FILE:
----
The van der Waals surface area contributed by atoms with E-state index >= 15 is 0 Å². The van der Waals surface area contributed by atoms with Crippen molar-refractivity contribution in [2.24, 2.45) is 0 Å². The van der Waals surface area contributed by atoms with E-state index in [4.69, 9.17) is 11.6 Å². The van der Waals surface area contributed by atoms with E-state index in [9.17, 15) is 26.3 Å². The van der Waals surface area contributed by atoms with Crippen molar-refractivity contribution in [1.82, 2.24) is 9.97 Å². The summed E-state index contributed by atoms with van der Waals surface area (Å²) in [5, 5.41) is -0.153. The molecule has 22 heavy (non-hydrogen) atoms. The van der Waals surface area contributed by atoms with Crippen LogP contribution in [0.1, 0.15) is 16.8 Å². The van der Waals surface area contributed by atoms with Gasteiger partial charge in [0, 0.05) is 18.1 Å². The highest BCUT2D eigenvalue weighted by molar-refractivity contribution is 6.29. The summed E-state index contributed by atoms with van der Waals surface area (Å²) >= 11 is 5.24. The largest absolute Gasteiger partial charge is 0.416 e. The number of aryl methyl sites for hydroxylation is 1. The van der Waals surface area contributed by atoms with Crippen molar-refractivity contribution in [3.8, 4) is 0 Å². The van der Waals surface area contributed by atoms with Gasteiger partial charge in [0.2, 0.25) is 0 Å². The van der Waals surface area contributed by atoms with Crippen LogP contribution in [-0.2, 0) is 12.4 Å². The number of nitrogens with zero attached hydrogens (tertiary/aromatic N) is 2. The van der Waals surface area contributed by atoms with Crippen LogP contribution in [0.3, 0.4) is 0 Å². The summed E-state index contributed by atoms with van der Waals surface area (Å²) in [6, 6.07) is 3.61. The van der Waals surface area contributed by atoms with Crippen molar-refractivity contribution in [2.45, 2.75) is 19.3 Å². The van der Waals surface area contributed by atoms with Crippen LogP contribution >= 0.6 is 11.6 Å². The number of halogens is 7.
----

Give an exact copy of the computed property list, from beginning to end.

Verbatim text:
The van der Waals surface area contributed by atoms with E-state index >= 15 is 0 Å². The van der Waals surface area contributed by atoms with Crippen molar-refractivity contribution in [2.24, 2.45) is 0 Å². The van der Waals surface area contributed by atoms with E-state index in [4.69, 9.17) is 11.6 Å². The van der Waals surface area contributed by atoms with E-state index in [9.17, 15) is 26.3 Å². The van der Waals surface area contributed by atoms with Crippen molar-refractivity contribution in [1.82, 2.24) is 9.97 Å². The summed E-state index contributed by atoms with van der Waals surface area (Å²) in [5, 5.41) is -0.153. The molecule has 22 heavy (non-hydrogen) atoms. The van der Waals surface area contributed by atoms with Crippen LogP contribution in [0.1, 0.15) is 16.8 Å². The van der Waals surface area contributed by atoms with Gasteiger partial charge in [0, 0.05) is 18.1 Å². The highest BCUT2D eigenvalue weighted by molar-refractivity contribution is 6.29. The summed E-state index contributed by atoms with van der Waals surface area (Å²) >= 11 is 5.24. The largest absolute Gasteiger partial charge is 0.416 e. The number of aryl methyl sites for hydroxylation is 1. The van der Waals surface area contributed by atoms with Crippen molar-refractivity contribution in [3.8, 4) is 0 Å². The van der Waals surface area contributed by atoms with Gasteiger partial charge in [0.2, 0.25) is 0 Å². The van der Waals surface area contributed by atoms with Crippen LogP contribution in [-0.2, 0) is 12.4 Å². The number of nitrogens with zero attached hydrogens (tertiary/aromatic N) is 2. The van der Waals surface area contributed by atoms with Crippen LogP contribution in [0.3, 0.4) is 0 Å². The summed E-state index contributed by atoms with van der Waals surface area (Å²) in [6, 6.07) is 3.61. The van der Waals surface area contributed by atoms with Crippen molar-refractivity contribution in [2.45, 2.75) is 19.3 Å². The van der Waals surface area contributed by atoms with Crippen LogP contribution >= 0.6 is 11.6 Å². The number of halogens is 7.